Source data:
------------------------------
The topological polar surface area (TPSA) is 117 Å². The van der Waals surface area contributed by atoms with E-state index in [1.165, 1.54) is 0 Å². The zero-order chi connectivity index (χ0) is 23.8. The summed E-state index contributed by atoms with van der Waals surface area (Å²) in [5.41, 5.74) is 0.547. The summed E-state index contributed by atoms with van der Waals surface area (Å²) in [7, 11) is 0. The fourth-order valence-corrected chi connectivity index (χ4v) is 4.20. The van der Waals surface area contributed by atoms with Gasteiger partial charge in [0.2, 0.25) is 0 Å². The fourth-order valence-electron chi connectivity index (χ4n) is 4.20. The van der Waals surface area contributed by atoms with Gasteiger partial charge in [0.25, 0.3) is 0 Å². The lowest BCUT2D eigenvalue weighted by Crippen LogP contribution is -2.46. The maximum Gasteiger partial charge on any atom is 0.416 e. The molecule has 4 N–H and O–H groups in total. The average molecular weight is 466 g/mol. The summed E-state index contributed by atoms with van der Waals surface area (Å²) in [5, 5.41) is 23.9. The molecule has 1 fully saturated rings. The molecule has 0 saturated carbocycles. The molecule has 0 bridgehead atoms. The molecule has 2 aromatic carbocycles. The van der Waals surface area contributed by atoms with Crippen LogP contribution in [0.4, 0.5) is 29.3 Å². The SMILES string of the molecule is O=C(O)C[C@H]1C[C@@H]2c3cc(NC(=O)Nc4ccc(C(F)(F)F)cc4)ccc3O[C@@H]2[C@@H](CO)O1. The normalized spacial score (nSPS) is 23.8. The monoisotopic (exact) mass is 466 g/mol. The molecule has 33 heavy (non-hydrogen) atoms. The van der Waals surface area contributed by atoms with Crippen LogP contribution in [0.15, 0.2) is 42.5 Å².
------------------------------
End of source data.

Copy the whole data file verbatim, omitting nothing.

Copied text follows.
The topological polar surface area (TPSA) is 117 Å². The van der Waals surface area contributed by atoms with E-state index in [1.165, 1.54) is 0 Å². The zero-order chi connectivity index (χ0) is 23.8. The summed E-state index contributed by atoms with van der Waals surface area (Å²) in [5.41, 5.74) is 0.547. The summed E-state index contributed by atoms with van der Waals surface area (Å²) in [7, 11) is 0. The fourth-order valence-corrected chi connectivity index (χ4v) is 4.20. The van der Waals surface area contributed by atoms with Gasteiger partial charge in [0.2, 0.25) is 0 Å². The fourth-order valence-electron chi connectivity index (χ4n) is 4.20. The van der Waals surface area contributed by atoms with Gasteiger partial charge in [0.25, 0.3) is 0 Å². The lowest BCUT2D eigenvalue weighted by Crippen LogP contribution is -2.46. The maximum Gasteiger partial charge on any atom is 0.416 e. The molecule has 4 N–H and O–H groups in total. The average molecular weight is 466 g/mol. The summed E-state index contributed by atoms with van der Waals surface area (Å²) in [5, 5.41) is 23.9. The molecule has 1 fully saturated rings. The molecule has 0 saturated carbocycles. The molecule has 0 bridgehead atoms. The molecule has 2 aromatic carbocycles. The van der Waals surface area contributed by atoms with Crippen LogP contribution in [0.4, 0.5) is 29.3 Å². The SMILES string of the molecule is O=C(O)C[C@H]1C[C@@H]2c3cc(NC(=O)Nc4ccc(C(F)(F)F)cc4)ccc3O[C@@H]2[C@@H](CO)O1. The normalized spacial score (nSPS) is 23.8. The monoisotopic (exact) mass is 466 g/mol. The molecule has 33 heavy (non-hydrogen) atoms. The van der Waals surface area contributed by atoms with Crippen LogP contribution in [0.15, 0.2) is 42.5 Å².